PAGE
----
Tony Polito, the suspected gunman who died at the scene of Wednesday’s shooting at the University of Nevada, Las Vegas (UNLV), embraced numerous conspiracy theories on his personal website.
The 67-year-old, who described himself on LinkedIn as a “Semi-Retired University Professor,” is accused of killing three people and injuring a fourth after opening fire at the university with a handgun.
Law enforcement sources speaking with the Associated Press noted that Polito specifically targeted faculty and staff and had recently been turned down for a job at UNLV.
In the wake of the attack, a website run by Polito is offering a deeper dive into the educator’s views.
The vast majority of the homepage shows hyperlinks to other sites. A section titled “News & Periodicals” links to prominent news organizations such as ABC News and USA Today. Another set of links sends users to “Interesting Webcams,” like the ones on the Statue of Liberty.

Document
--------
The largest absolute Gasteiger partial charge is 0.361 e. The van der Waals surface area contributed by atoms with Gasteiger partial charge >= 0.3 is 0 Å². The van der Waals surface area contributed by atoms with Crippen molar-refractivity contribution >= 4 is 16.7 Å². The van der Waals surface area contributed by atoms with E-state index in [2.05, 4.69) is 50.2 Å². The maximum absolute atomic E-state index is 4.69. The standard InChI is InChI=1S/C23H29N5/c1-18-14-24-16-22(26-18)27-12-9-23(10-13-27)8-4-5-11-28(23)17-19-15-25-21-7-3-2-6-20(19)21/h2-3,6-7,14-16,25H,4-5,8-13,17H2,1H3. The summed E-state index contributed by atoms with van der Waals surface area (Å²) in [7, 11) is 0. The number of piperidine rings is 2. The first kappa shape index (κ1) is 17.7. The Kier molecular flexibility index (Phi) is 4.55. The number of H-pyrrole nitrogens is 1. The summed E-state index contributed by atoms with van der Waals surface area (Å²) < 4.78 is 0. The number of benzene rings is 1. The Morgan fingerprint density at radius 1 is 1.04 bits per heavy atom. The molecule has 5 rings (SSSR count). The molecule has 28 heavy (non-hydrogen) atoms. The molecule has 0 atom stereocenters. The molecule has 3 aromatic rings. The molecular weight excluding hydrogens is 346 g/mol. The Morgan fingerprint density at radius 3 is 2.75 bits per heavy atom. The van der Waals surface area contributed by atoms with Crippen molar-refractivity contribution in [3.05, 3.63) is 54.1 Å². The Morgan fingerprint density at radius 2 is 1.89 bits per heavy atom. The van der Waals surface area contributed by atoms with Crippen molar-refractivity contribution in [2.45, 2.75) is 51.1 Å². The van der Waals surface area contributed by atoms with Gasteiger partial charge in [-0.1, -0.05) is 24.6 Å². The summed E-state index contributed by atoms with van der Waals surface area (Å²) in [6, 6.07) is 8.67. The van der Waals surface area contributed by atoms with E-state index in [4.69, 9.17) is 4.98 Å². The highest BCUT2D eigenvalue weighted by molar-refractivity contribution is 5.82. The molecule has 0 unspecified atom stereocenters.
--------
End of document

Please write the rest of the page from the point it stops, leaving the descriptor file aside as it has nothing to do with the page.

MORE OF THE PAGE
Names under a section titled “Great Minds of the Twentieth Century” include everyone from left-wing philanthropist George Soros to the late theoretical physicist and cosmologist Stephen Hawkings. Many of the links direct to 404 errors or articles from the early 2000s, suggesting that the site hadn’t been updated in some time.
One set of links, however, has captured the attention of online sleuths in the wake of the shooting. Titled “Powerful Organizations Bent on Global Domination!” the section lists topics like Freemasonry and the Illuminati.
Another link forwards to the Wikipedia page for David Icke, the conspiracy theorist who popularized the claim that the world’s elite are secretly shape-shifting lizards. The hacktivist collective Anonymous, specifically their campaign in 2010 against pro-copyright and anti-piracy organizations, is even listed.
While it’s unknown what Polito’s views were at the time of the shooting, his website is already being used to frame the shooting as either right- or left-wing.
Conservatives on social media have pointed to Polito’s admiration for Soros as proof of his liberal leanings, while liberals have argued that the conspiracy theories he followed showed that he identified with the right.